We turned onto the (really) wide Delaware Ave, passing all of its related paraphernalia: the Sugarhouse Casino, some random parking lots, the Greyhound yard, and a few huge apartment buildings. However, we did have to briefly make a deviation via Fairmount Ave, 2nd Street, and Spring Garden Street in order to serve the Spring Garden El station. The bit on 2nd Street was a fantastic stretch of “real, interesting neighborhood,” but it was dashed once we reached Spring Garden and its station entrance underneath the highway.

Oh, this is nice, let’s stay here!

We came back out onto Delaware Ave, except it was now called Christopher Columbus Boulevard. There were only 9 people on the bus at this point, but it’s my favorite part of the route, because you’re basically just speeding down this giant road making no stops. I-95 acts as a barrier between the boulevard and the rest of the city, so there’s practically nothing along it. Sure, you’ve got a few attempts to make the area lively, like a Dave & Buster’s, some pierside restaurants, and (most importantly) Penn’s Landing, but really, there’s not a ton of places for bus passengers to go.

There are also lots of buildings where they didn’t even try. Incidentally, looks like those Philly biker gangs are out today…

So we continued blasting down this wide road, occasionally passing something resembling a place where someone would want to go, until we reached the vast expanse of the South Philadelphia malls. Each bus down here does something slightly different, but the 25 serves everything, so we first deviated into Pier 70 with its Walmart. From there, we headed up onto Tasker Street, making a left turn in a giant field of industrial nothingness.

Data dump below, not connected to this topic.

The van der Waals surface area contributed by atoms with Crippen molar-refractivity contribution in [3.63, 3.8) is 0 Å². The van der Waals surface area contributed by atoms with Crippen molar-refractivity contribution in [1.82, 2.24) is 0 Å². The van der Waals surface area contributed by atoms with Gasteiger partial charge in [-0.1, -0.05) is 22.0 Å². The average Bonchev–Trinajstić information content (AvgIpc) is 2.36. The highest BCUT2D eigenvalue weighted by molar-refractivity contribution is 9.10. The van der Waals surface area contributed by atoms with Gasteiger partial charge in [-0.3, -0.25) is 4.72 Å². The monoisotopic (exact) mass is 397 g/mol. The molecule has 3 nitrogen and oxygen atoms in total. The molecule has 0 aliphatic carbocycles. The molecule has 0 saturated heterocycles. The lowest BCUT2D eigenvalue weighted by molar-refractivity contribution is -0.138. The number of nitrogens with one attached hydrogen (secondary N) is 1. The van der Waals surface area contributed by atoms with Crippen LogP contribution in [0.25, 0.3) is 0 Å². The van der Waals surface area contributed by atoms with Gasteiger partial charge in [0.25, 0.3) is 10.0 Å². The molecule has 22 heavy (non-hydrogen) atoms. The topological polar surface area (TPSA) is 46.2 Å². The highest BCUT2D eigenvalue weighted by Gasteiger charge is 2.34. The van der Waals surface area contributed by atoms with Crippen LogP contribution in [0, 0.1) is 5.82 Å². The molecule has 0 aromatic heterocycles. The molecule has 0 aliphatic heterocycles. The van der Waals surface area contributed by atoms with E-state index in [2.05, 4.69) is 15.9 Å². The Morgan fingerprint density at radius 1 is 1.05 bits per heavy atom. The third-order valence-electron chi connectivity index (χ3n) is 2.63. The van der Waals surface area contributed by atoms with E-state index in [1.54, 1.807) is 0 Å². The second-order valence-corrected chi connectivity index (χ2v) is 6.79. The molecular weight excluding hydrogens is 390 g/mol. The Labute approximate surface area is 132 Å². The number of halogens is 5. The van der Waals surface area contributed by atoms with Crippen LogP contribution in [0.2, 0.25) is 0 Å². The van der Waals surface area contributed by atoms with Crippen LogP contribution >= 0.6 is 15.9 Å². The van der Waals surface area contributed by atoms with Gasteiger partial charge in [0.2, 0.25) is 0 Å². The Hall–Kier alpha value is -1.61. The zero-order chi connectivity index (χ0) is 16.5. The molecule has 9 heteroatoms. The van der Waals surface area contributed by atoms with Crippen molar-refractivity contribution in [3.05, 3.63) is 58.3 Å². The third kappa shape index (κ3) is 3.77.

Even in her decaying state, the SS United States is still beautiful and imposing.

We returned to Columbus Boulevard, travelling further south. The SS United States was docked right next to the road so we got a great view of that, while on the other side was Columbus Commons with its IKEA and…whatever else is there, because come on, IKEA is the main attraction. Deep in an industrial wasteland, we turned onto Oregon Ave and then Weccacoe Ave, bringing us back up to Columbus Commons and our final stop behind the IKEA.

It’s such a strange place to get dropped off!

Route: 25 (Columbus Commons to Frankford Transportation Center)

Ridership: It’s middling, but not bad: 4,280 people per day. My trip got 57 people in total, although the route averages about 40. The most interesting aspect of the 25 is where that ridership is, though: the vast majority of those 57 riders were on the northern part of the route. Like I said, just 9 people went beyond Spring Garden Station! The atmosphere on the bus was jovial, with a lot of families taking their Saturdays to do some shopping, mostly at the plazas along Aramingo Ave.